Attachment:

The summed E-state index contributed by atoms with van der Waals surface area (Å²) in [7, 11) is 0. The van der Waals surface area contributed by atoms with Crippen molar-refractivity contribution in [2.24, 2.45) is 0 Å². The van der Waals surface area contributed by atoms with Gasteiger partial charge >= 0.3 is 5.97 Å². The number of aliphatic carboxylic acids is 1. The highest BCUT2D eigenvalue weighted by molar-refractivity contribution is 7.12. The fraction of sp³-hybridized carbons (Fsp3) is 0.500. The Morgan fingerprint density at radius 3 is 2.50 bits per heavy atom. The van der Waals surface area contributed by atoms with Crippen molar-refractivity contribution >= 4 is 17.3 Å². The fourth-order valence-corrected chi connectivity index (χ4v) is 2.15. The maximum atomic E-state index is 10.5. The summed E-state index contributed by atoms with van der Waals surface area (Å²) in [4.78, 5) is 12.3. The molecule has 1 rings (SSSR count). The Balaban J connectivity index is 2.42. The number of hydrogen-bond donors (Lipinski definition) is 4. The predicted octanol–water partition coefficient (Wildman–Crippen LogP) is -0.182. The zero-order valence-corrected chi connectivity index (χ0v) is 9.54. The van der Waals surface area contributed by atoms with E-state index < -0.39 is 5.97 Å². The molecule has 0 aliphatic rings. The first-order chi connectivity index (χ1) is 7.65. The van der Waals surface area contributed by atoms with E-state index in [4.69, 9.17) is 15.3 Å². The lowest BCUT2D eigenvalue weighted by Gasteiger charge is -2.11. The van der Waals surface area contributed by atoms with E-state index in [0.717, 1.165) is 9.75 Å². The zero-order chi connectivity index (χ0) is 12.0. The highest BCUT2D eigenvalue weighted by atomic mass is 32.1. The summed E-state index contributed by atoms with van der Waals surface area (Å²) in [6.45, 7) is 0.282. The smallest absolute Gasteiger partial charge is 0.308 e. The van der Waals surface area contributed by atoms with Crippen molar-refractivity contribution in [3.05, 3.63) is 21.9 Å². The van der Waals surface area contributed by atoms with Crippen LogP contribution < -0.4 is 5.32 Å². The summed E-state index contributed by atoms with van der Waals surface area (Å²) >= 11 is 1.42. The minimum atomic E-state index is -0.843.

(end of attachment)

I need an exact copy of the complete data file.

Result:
The summed E-state index contributed by atoms with van der Waals surface area (Å²) in [7, 11) is 0. The van der Waals surface area contributed by atoms with Crippen molar-refractivity contribution in [2.24, 2.45) is 0 Å². The van der Waals surface area contributed by atoms with Gasteiger partial charge >= 0.3 is 5.97 Å². The number of aliphatic carboxylic acids is 1. The highest BCUT2D eigenvalue weighted by molar-refractivity contribution is 7.12. The fraction of sp³-hybridized carbons (Fsp3) is 0.500. The Morgan fingerprint density at radius 3 is 2.50 bits per heavy atom. The van der Waals surface area contributed by atoms with Crippen molar-refractivity contribution >= 4 is 17.3 Å². The fourth-order valence-corrected chi connectivity index (χ4v) is 2.15. The maximum atomic E-state index is 10.5. The summed E-state index contributed by atoms with van der Waals surface area (Å²) in [4.78, 5) is 12.3. The molecule has 1 rings (SSSR count). The Balaban J connectivity index is 2.42. The number of hydrogen-bond donors (Lipinski definition) is 4. The predicted octanol–water partition coefficient (Wildman–Crippen LogP) is -0.182. The zero-order valence-corrected chi connectivity index (χ0v) is 9.54. The van der Waals surface area contributed by atoms with E-state index < -0.39 is 5.97 Å². The molecule has 0 aliphatic rings. The first-order chi connectivity index (χ1) is 7.65. The van der Waals surface area contributed by atoms with E-state index in [4.69, 9.17) is 15.3 Å². The lowest BCUT2D eigenvalue weighted by Gasteiger charge is -2.11. The van der Waals surface area contributed by atoms with E-state index in [0.717, 1.165) is 9.75 Å². The zero-order chi connectivity index (χ0) is 12.0. The highest BCUT2D eigenvalue weighted by atomic mass is 32.1. The summed E-state index contributed by atoms with van der Waals surface area (Å²) in [6.45, 7) is 0.282. The smallest absolute Gasteiger partial charge is 0.308 e. The van der Waals surface area contributed by atoms with Crippen molar-refractivity contribution in [3.05, 3.63) is 21.9 Å². The van der Waals surface area contributed by atoms with Crippen LogP contribution < -0.4 is 5.32 Å². The summed E-state index contributed by atoms with van der Waals surface area (Å²) >= 11 is 1.42. The minimum atomic E-state index is -0.843.